Lonely Planet Writer

Real-life Breaking Bad? Second-hand campervan buyers in NZ warned to check vehicle history

Fans of the hit series Breaking Bad will no doubt be very familiar with the mobile methamphetamine lab that its lead characters created but it seems that others may have drawn inspiration from the show.

The Breaking Bad RV is well known to all of the show’s fans. Image by Michael Tran/FilmMagic/Getty Images

Owners of second-hand campervans in New Zealand have been warned that their purchases may have once been former drug laboratories and that there may be health risks involved. Breaking Bad is the fictional story about Walter White, a high school math teacher-turned-crystal-meth-maker and dealer who operated initially from a worn-down RV. “The poor person that ends up subsequently buying one has obviously no idea of what it’s been used for and what sort of contamination is in it,” Detective Sergeant Rhys Wilson of the National Clandestine Laboratory response team supervisor told Radio NZ.

The warning comes following an investigation into the country’s meth problem that was researched by Radio New Zealand who say that “the number of people referred to Auckland’s regional drug and alcohol services quadrupled between 2008 and 2017”. The detective noted that often the labs will be not operational while moving but does add portability. Instead the vehicles tended to be parked in a location before being cleared out and potentially sold to unsuspecting buyers.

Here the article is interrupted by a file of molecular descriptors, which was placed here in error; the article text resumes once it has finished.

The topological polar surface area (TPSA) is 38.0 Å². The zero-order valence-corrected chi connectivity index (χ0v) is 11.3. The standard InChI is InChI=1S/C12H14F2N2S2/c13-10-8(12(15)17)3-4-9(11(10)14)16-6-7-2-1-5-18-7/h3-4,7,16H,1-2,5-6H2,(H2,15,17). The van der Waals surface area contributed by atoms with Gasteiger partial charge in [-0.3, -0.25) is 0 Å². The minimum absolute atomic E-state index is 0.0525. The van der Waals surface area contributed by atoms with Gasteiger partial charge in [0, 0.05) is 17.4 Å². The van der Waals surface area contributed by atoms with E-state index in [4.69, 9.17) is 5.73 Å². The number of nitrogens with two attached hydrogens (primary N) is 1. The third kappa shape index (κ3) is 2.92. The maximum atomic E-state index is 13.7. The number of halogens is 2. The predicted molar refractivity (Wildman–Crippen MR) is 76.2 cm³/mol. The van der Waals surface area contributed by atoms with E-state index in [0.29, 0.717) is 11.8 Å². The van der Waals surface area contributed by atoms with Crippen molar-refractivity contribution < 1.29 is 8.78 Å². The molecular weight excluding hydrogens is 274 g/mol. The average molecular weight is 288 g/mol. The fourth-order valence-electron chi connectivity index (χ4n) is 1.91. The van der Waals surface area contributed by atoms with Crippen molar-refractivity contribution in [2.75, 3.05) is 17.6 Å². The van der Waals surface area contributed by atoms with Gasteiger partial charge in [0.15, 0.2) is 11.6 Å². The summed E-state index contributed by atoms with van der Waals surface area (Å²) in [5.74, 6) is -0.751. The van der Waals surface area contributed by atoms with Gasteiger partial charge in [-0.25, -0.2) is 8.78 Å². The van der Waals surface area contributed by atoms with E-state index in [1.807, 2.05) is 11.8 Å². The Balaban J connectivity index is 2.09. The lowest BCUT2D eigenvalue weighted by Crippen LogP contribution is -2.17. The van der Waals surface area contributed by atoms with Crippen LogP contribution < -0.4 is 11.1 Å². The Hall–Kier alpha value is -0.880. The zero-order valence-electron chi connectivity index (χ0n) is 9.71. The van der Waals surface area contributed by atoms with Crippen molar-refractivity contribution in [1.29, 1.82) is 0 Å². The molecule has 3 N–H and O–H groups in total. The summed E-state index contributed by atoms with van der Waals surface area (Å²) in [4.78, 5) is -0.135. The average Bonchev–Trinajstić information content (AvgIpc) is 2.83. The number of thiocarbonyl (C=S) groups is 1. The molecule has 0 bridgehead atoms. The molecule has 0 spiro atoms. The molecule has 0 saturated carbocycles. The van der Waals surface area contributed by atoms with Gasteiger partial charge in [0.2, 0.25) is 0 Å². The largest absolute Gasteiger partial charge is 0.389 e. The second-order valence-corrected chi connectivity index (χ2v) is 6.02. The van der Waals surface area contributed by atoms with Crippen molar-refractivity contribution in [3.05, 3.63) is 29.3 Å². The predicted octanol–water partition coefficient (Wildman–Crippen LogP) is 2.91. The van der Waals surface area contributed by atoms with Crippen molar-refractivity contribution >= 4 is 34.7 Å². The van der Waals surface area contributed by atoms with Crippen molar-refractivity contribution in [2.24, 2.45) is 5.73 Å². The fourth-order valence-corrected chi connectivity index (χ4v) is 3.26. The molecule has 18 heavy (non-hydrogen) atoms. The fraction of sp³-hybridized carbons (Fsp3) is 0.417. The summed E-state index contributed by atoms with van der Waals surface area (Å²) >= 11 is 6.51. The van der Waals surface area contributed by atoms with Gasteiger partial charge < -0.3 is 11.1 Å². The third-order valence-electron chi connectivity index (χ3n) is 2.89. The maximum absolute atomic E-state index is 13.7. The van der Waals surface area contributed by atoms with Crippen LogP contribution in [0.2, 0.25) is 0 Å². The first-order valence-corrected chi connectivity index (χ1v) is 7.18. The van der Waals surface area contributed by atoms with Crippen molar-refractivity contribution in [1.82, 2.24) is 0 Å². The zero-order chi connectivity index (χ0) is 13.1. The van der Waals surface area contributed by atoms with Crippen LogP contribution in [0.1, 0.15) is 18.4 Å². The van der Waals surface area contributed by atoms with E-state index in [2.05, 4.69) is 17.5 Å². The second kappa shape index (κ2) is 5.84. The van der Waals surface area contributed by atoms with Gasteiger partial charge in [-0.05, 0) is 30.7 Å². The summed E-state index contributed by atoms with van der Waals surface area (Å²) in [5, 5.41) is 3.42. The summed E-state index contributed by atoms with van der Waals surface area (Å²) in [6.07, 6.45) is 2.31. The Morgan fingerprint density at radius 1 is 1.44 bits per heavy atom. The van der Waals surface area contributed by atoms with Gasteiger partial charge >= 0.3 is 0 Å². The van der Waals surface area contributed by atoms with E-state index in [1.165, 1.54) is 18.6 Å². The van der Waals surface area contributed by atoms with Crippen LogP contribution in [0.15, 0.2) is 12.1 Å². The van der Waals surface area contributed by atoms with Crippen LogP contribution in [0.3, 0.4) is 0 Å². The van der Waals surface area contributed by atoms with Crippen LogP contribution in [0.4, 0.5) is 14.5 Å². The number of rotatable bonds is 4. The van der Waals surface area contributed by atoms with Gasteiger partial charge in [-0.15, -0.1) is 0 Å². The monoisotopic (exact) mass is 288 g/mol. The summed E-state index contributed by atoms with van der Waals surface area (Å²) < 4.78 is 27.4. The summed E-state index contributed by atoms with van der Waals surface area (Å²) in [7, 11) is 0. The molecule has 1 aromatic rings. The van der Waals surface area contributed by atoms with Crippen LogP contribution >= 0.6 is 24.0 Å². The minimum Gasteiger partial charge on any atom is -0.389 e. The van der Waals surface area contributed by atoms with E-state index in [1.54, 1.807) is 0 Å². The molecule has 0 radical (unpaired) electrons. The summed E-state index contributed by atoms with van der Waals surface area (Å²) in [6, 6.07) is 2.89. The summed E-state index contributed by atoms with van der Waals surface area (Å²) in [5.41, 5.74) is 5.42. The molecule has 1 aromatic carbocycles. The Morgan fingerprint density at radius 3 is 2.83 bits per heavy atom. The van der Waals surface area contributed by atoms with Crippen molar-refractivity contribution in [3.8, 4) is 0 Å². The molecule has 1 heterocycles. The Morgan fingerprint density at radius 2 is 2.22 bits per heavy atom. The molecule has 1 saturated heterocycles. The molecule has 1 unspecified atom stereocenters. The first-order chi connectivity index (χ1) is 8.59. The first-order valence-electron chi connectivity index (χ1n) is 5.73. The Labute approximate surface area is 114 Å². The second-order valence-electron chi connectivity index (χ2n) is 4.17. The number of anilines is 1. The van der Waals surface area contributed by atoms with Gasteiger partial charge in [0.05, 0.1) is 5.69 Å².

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Campervan labs are said to be not mobile when in use. Image by EyesWideOpen/Getty Images

“The few that are found are not often mobile and are typically found parked up on remote properties”, Detective Senior Sergeant John Brunton, National Organised Crime Group told Lonely Planet. “Vehicles are sometimes used to transport lab items from one location to another, usually in the boot or concealed in suitcases, chilly bins etc” he said. “This does not in itself suggest high levels of contamination. Some solvents and other chemicals may leave a residual smell for a period of time”. According to Brunton, anyone concerned about their campervans can test the vehicles using “indicative field test kits available online or find a testing company”. “Police do not, as a general rule, test vehicles,” he added, “as it is not possible to age methamphetamine residue, any found would be of limited evidential value”. Brunton advised purchasers to refer to New Zealand’s Ministry of Health for information if concerned about unsafe levels of methamphetamine contamination.